SDF finances 19 projects worth SR2.4bn in 2015

Updated 05 July 2016
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SDF finances 19 projects worth SR2.4bn in 2015

RIYADH: The Saudi Development Fund (SDF) financed 19 development projects worth SR2.45 billion in 2015. Ten of these are in Asia and nine in Africa.
With this, the fund’s total loans and contributions reached SR47 billion to finance 578 development projects and programs since it was formed last year.
Finance Minister Ibrahim Al-Assaf assured that the fund is continuing its activities in 82 countries and especially in Africa and Asia.
He said it financed 19 programs and projects in 2015, which were related to social infrastructure, transport, telecommunications, energy, agriculture and other sectors.
It funded SR2.45 billion taking the total of loans and contributions to SR47 billion to finance 578 development projects and programs since it was formed last year.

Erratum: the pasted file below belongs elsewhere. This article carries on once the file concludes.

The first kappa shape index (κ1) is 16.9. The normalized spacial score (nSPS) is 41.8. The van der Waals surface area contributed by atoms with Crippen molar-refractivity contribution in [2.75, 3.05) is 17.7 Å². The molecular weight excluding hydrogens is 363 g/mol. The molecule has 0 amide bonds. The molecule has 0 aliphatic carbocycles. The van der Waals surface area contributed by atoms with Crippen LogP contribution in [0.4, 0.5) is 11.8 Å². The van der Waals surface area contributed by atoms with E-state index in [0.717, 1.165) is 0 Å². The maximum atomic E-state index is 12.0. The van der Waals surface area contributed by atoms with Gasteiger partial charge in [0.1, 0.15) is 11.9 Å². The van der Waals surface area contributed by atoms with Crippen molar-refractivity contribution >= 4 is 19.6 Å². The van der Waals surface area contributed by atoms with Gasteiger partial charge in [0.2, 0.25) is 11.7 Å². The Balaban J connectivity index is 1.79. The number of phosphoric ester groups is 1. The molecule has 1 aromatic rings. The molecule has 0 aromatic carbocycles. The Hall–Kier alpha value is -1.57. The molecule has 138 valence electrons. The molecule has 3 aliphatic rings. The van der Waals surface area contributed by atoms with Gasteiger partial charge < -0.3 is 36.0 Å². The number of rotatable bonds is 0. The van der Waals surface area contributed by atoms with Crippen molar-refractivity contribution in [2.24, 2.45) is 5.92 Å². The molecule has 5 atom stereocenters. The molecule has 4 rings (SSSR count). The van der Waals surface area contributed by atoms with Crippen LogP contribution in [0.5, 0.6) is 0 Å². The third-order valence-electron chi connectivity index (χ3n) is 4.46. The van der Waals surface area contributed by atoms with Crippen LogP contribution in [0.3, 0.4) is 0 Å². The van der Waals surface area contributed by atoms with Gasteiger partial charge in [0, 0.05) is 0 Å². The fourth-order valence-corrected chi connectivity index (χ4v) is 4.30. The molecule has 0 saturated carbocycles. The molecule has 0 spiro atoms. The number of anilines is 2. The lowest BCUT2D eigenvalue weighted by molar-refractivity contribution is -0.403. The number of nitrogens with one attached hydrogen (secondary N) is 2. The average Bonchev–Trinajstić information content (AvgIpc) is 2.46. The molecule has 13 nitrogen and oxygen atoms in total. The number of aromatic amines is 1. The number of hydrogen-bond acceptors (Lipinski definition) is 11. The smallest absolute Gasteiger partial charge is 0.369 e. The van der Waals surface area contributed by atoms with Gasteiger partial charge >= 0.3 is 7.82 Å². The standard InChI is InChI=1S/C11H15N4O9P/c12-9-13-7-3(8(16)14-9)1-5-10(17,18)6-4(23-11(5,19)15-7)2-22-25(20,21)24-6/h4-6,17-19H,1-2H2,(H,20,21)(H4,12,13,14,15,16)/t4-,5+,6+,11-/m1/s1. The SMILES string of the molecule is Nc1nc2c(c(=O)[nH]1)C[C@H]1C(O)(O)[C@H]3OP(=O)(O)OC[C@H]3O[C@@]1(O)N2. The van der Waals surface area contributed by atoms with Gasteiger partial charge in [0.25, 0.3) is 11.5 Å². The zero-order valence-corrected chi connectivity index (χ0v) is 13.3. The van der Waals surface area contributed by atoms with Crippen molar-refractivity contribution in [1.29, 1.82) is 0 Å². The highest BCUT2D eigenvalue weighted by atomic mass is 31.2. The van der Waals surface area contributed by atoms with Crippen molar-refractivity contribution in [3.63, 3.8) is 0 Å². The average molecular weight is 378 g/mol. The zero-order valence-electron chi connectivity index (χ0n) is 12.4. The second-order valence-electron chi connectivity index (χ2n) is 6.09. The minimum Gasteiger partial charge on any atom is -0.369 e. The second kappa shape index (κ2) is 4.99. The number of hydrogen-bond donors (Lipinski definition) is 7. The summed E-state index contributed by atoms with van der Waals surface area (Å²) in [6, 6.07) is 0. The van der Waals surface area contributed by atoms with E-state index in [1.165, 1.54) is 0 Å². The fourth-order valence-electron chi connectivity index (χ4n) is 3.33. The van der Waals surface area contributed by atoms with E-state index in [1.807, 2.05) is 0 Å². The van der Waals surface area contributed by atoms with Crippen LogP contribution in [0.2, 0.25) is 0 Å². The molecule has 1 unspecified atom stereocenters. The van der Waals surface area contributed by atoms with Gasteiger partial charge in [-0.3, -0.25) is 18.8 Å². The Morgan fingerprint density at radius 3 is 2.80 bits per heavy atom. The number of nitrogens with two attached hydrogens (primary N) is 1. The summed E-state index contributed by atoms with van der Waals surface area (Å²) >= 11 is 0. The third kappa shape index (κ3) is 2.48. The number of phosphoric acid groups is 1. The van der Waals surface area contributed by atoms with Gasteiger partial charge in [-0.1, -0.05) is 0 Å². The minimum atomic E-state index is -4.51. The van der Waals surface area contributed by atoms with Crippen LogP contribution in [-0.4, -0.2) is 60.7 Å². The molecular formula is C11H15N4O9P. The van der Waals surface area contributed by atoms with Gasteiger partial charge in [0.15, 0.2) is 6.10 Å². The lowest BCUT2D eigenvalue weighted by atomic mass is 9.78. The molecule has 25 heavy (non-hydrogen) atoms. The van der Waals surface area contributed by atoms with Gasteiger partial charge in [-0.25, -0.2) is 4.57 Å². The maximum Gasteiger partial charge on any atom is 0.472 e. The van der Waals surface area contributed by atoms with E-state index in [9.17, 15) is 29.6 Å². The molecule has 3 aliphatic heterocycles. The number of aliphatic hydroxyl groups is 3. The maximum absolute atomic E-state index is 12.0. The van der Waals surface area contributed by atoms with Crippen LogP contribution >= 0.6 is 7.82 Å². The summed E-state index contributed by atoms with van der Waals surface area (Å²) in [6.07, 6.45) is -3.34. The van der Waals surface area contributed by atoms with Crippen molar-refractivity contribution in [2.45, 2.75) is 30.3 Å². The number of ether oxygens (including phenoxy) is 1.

He added that the report discovered that in 2015 the export program approved 16 export operations of national commodities at a gross value of SR8.1 billion, and approved, issued and renewed 15 documents as national export guarantees at SR2.6 billion. Since its launch in 2001 and till 2015, it conducted 287 financial operations and guarantees valued at SR48.5 billion.
The report stated that the SDF continues to support development in a number of countries.
The fund signed 19 agreements in the 2015-2016 fiscal with 15 developing countries at SR2.45 billion. Nine of these are in Africa totally valued at SR1.18 billion and 10 projects in Asia at SR1.27 billion.

On the sectoral distribution of temporary loans from the fund, the report showed it contributed to 19 projects and development programs worth SR2.45 billion in 2015. The energy sector got the biggest share with three projects at SR758.75 million at 30.92 percent followed by the transport and telecommunication sector of seven projects at SR647.25 million, or 26.37 percent. This is followed by the other sectors at SR611.25 million, or 24.91 percent.